Here we are. How are you doing? How are you feeling? Me, I’m moving from what I recently described to a friend (by text message) as full-body-panic to “something else.” I think that “something else” mightbe me beginning to metabolizing our emerging state of affairs. But frankly? I feel a bit in shock.
Last week in Nova Scotia, where I live, the state of affairs was relatively normal on Thursday morning. By Friday it became clear things were changing very quickly: the university had suspended classes for a week while faculty and instructors figured out how to move the last parts of the semester online (indeed for the foreseeable future). By Tuesday we were well into social distancing practices and had to remind ourselves that, yes, we could and should still go outside for fresh air and movement.
The shape of work as a professor has shifted radically, in certain ways. Starting next week the remainder of term will be delivered online. And, lest we forget, there are pedagogues who specialize in digital teaching, but we are not all those teachers. In my faculty we have been encouraged to keep the transition to online teaching simple and to foreground compassion for students where possible. In the two classes, I’ll be moderating questions and discussion online, though I suspect there won’t be much of that as students manage their complex and multifaceted lives. After all, we know students care-give, are parents, hold jobs (sometimes many jobs), and have many additional complexities that shape their learning and living conditions. Still, it has been interesting and often quite wonderful to correspond with them both individually and as a group in the past several days. Kindnesses seems to abound, at least currently. We’re all sad the term is ending this way; we’re all shocked by the abrupt changes in our lives. And we’re rolling with it, it would seem, as best as we can.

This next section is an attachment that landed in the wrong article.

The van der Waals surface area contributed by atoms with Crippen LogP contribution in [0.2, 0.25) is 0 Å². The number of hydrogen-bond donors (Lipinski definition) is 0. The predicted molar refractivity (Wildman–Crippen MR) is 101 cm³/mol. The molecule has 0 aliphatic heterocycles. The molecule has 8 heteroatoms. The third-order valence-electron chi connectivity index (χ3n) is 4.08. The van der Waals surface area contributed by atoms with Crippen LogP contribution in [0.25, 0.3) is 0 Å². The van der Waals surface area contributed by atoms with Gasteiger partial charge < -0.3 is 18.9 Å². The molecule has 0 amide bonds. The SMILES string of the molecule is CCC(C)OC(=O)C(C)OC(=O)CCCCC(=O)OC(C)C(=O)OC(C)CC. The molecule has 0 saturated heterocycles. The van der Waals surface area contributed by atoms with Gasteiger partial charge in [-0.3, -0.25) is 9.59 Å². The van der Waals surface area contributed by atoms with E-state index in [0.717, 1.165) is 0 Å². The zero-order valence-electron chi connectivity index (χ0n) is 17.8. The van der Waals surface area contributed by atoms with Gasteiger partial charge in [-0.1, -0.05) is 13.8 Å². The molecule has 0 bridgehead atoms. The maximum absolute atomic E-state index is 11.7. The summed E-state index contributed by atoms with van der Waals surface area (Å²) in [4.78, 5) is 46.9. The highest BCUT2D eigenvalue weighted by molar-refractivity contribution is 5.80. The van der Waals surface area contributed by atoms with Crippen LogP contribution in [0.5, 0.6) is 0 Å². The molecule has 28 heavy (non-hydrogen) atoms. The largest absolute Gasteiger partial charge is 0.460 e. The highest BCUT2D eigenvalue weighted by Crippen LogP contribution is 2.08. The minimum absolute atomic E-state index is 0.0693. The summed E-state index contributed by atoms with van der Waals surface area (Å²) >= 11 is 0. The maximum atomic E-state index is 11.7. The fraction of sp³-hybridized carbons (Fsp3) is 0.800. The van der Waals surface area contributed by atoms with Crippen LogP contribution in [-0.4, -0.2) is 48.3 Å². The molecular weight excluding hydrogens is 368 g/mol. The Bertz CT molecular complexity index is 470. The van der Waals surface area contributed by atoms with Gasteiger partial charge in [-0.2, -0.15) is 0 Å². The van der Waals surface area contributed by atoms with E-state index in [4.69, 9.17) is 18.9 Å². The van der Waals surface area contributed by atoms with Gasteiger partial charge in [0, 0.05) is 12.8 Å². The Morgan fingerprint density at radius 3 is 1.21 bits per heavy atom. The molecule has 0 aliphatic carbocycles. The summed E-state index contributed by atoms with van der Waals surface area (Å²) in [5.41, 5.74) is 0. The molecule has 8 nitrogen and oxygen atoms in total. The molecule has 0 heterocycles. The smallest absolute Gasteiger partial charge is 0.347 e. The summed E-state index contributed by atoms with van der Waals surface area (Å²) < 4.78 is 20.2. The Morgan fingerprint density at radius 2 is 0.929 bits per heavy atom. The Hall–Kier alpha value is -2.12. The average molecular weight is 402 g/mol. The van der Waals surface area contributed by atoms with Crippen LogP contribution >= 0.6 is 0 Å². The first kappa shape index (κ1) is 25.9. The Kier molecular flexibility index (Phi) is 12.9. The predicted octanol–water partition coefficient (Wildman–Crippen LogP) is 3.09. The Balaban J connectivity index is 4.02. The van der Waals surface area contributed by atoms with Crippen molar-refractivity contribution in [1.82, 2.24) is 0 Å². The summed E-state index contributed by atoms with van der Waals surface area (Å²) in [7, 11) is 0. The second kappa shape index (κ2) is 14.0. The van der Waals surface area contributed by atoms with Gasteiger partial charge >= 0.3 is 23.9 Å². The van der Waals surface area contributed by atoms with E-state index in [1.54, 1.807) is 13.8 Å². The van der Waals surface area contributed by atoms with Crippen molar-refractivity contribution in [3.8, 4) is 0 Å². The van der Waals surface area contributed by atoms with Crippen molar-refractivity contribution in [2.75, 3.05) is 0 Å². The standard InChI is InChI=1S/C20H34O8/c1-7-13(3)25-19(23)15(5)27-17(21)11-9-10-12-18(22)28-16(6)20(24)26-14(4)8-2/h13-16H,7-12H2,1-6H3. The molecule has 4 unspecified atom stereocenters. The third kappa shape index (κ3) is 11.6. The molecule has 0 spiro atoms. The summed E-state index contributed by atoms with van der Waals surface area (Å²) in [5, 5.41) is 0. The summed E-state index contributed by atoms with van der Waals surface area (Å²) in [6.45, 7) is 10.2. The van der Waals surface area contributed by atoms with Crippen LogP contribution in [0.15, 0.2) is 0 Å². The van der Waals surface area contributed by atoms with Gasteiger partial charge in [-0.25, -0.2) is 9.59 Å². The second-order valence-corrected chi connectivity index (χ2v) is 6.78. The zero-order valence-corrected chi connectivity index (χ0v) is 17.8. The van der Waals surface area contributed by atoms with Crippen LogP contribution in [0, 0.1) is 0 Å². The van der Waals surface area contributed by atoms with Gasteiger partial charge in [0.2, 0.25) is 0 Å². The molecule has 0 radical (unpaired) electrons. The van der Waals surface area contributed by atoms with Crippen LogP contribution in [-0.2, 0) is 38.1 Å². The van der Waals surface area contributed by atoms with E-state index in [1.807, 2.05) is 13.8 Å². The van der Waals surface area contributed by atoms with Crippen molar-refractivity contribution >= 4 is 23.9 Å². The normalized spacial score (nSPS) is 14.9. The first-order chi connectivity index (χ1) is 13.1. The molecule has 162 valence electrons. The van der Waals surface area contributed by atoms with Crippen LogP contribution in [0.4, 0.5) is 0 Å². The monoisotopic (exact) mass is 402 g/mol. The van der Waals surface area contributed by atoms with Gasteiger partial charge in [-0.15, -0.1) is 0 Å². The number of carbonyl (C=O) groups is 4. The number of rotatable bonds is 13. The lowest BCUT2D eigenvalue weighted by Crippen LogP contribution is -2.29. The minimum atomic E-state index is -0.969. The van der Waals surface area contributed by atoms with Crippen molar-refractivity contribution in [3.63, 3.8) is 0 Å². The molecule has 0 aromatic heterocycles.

Of course, moving teaching, meetings, and research online now that universities and libraries are closed is just part of the change. Here in Nova Scotia, public schools and daycares are closed for a month at least. I imagine that will extend. For my household this means my partner and I are learning to be pre-school teachers as well as doing our own teaching, research, and service. Or rather, we’re trying to do a bit of each, and collectively fumbling towards something resembling structure. Frankly, it is impossible. Not in the ways that other things are impossible. Our current conditions are not structural oppressions. But trying to do my own work, which is the work of thinking and reflecting and creating (in addition to responding, corresponding, and commenting) requires space and time. And as any Early Childhood Educator knows (and if it is not clear let it be so now: I am in no way an ECE! May they all be paid a million dollars annually and showered with respect and universal benefits!) children need different kinds of attention and structure. Our kiddo likes to be with us, talking, all the time. So, while this is understandable–she’s gone from 20-some friends her own age + three teachers down to us + 1 anxious and somewhat aloof dog–it is also a lot. For everyone.
So what do we do? Right now, we’re still very much trying to figure it out. For my own part, I find myself trying to remember that care work is feminist work. I find myself trying to remember that being productive is an imperative that is often oppressive. I find myself trying to slow down and notice where we are…and let that sink it. I try to remember to take a deep breath. It isn’t easy, and we’re only a week into this new and changing reality. I find myself frustrated–just globally frustrated–multiple times a day. And that is okay. It is even understandable. It is where I am at, right now, though I don’t plan to stay in this place of frustration because, frankly, it feels bad. And so I will try, each day, with my partner and with our kid, to shape our days in ways that give each of us a bit of what we need. We’ll keep working to give each other space, and help each other think, and take some time to play or just be. Because this isn’t business as usual.